Planning and Geohazards
Published:January 01, 2009
Risk management is a policy promoting the identification, analysis and quantification of the probability of damage that a natural hazard might cause, considering the vulnerability of the human environment and the ways to prevent and mitigate the losses in advance. In Latin America and the Caribbean (LAC) available information about causes and consequences of risk is scarce and barely matches the needs of project engineers and decision-makers. Average annual losses caused by major and ‘minor’ hazards (the latter usually not included in the statistics) amount to a large share of the development effort. Disasters provide evidence of the vulnerability of the countries, have a severe impact on the economic performance and social well-being through the loss of infrastructure, agricultural capacity, basic services, housing and environmental deterioration, and affect the quality of life of the poorest sectors of the population. Therefore, vulnerability is an economic problem with deep social roots. In LAC, the circumstances influencing the ex ante decision-making processes have not been favourable to prevention. Governments still reinforce reactive institutions, which are usually centralized. Delegation of tasks and responsibility to national planning entities, local governments and communities trails behind. Typically, local communities bear the brunt of the losses and do not participate in defining the ‘acceptable’ levels of risk. Therefore, it is evident that there is no such a thing as a ‘natural disaster’. The inclusion and adoption in investment projects of risk management criteria supported by engineering geology should start by increasing awareness, understanding and modelling of natural hazards, reducing vulnerability, and increasing social, environmental and economic resilience. This paper analyses practices based on experiences in LAC and proposes proactive risk management criteria.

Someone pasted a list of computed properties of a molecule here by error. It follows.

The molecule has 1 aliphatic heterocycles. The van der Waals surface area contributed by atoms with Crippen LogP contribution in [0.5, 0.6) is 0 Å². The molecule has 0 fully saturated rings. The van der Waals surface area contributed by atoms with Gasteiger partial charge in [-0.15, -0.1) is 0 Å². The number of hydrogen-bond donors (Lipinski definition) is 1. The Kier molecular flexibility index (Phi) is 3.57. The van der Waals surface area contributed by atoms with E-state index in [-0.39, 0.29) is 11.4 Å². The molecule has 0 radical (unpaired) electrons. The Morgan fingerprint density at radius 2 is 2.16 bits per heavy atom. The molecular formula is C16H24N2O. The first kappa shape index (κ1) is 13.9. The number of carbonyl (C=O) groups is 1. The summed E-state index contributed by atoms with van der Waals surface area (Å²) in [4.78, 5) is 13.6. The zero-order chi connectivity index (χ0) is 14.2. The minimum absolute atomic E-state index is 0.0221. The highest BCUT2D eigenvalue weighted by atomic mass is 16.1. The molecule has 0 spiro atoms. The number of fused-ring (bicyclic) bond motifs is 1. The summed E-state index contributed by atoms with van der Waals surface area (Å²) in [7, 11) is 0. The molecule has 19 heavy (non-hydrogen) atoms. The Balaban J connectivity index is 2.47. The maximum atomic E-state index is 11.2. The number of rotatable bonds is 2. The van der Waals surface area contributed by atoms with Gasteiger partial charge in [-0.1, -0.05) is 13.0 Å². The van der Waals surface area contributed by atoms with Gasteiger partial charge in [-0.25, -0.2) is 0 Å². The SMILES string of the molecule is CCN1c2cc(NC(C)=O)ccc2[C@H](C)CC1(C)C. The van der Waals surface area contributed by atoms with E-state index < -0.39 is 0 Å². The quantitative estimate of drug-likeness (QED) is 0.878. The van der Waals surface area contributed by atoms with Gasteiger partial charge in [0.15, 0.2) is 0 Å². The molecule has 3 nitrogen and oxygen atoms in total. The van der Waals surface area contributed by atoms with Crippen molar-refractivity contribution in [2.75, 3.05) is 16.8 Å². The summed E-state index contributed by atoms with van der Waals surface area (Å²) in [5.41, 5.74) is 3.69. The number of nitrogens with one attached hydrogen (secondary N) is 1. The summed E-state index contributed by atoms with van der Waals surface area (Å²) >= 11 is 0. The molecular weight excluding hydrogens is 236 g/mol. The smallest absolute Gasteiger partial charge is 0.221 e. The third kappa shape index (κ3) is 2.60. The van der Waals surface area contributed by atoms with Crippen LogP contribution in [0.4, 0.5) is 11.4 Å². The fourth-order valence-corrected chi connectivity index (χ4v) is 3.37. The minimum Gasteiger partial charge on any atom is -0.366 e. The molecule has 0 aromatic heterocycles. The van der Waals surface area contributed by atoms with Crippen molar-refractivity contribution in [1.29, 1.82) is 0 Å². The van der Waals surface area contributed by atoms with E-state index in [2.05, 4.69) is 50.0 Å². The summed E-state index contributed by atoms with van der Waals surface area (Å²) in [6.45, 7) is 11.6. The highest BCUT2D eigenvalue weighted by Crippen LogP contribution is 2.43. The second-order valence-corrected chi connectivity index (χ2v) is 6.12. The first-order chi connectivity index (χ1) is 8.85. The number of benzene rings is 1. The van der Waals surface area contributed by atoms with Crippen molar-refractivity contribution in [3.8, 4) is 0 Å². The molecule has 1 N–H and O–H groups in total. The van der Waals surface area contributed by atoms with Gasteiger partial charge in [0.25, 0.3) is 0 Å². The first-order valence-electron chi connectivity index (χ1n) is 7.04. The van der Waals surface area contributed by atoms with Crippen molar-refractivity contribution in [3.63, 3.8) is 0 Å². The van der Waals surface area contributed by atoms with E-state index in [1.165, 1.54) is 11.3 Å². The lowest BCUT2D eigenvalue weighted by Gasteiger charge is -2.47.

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Engineering Geology for Tomorrow’s Cities
This book and the accompanying CD-ROM provide a statement of our knowledge and understanding of engineering geology as applied to the urban environment at the start of the 21st century. In particular, this volume demonstrates that:
working standards originally developed nationally are becoming internationalized;
risk assessment, rather than just assessment of hazards, is driving decision-making;
geo-environmental change, whether climatically or anthropogenically driven, is becoming better understood;
greater use of underground space is being made;
the relentless advance of information technology is providing new opportunities for engineering geologists to interpret and visualize the subsurface.
This book shows that in developed and developing countries alike, engineering geolgists are increasingly exchanging ideas and learning from each other in a genuine two-way process. These ideas will contribute significantly to the sustainable development of both new and long-established urban environments world-wide.